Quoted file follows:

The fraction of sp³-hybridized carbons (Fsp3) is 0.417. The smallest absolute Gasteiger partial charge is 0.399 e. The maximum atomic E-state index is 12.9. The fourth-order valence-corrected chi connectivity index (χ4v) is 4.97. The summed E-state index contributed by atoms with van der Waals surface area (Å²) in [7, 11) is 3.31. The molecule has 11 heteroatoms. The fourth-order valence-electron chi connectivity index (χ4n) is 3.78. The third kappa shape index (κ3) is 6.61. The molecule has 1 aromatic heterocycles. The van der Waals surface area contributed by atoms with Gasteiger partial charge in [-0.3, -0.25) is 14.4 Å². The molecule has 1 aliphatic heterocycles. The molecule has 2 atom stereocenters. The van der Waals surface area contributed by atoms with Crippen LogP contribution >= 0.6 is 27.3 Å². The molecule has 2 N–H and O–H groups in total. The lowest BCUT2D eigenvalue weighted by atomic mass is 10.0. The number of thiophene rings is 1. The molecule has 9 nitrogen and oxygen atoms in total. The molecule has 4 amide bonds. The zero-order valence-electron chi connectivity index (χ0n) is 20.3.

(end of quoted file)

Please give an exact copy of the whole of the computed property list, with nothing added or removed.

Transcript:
The fraction of sp³-hybridized carbons (Fsp3) is 0.417. The smallest absolute Gasteiger partial charge is 0.399 e. The maximum atomic E-state index is 12.9. The fourth-order valence-corrected chi connectivity index (χ4v) is 4.97. The summed E-state index contributed by atoms with van der Waals surface area (Å²) in [7, 11) is 3.31. The molecule has 11 heteroatoms. The fourth-order valence-electron chi connectivity index (χ4n) is 3.78. The third kappa shape index (κ3) is 6.61. The molecule has 1 aromatic heterocycles. The van der Waals surface area contributed by atoms with Gasteiger partial charge in [-0.3, -0.25) is 14.4 Å². The molecule has 1 aliphatic heterocycles. The molecule has 2 atom stereocenters. The van der Waals surface area contributed by atoms with Crippen LogP contribution >= 0.6 is 27.3 Å². The molecule has 2 N–H and O–H groups in total. The lowest BCUT2D eigenvalue weighted by atomic mass is 10.0. The number of thiophene rings is 1. The molecule has 9 nitrogen and oxygen atoms in total. The molecule has 4 amide bonds. The zero-order valence-electron chi connectivity index (χ0n) is 20.3.